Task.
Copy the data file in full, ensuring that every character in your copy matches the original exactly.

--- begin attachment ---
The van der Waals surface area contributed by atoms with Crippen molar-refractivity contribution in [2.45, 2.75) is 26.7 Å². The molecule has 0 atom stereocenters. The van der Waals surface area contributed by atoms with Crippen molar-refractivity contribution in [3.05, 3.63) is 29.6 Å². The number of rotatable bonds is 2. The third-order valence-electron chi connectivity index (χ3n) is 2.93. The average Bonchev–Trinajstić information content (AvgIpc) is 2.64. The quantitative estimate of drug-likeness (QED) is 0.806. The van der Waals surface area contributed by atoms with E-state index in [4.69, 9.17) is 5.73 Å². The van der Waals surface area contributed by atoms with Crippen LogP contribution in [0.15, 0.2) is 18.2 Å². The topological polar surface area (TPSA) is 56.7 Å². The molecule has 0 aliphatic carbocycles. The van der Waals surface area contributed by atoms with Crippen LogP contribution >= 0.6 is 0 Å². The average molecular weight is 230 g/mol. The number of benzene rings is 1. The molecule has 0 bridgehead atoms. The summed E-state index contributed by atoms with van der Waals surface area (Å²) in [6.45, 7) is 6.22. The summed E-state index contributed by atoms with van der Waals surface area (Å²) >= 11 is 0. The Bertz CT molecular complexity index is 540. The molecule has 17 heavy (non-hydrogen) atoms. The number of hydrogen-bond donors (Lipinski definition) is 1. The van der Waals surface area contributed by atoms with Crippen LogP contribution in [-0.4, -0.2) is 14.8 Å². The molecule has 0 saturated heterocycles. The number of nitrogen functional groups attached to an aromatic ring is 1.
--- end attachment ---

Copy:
The van der Waals surface area contributed by atoms with Crippen molar-refractivity contribution in [2.45, 2.75) is 26.7 Å². The molecule has 0 atom stereocenters. The van der Waals surface area contributed by atoms with Crippen molar-refractivity contribution in [3.05, 3.63) is 29.6 Å². The number of rotatable bonds is 2. The third-order valence-electron chi connectivity index (χ3n) is 2.93. The average Bonchev–Trinajstić information content (AvgIpc) is 2.64. The quantitative estimate of drug-likeness (QED) is 0.806. The van der Waals surface area contributed by atoms with E-state index in [4.69, 9.17) is 5.73 Å². The van der Waals surface area contributed by atoms with Crippen LogP contribution in [0.15, 0.2) is 18.2 Å². The topological polar surface area (TPSA) is 56.7 Å². The molecule has 0 aliphatic carbocycles. The van der Waals surface area contributed by atoms with Crippen LogP contribution >= 0.6 is 0 Å². The average molecular weight is 230 g/mol. The number of benzene rings is 1. The molecule has 0 bridgehead atoms. The summed E-state index contributed by atoms with van der Waals surface area (Å²) in [6.45, 7) is 6.22. The summed E-state index contributed by atoms with van der Waals surface area (Å²) >= 11 is 0. The Bertz CT molecular complexity index is 540. The molecule has 17 heavy (non-hydrogen) atoms. The number of hydrogen-bond donors (Lipinski definition) is 1. The van der Waals surface area contributed by atoms with Crippen LogP contribution in [-0.4, -0.2) is 14.8 Å². The molecule has 0 saturated heterocycles. The number of nitrogen functional groups attached to an aromatic ring is 1.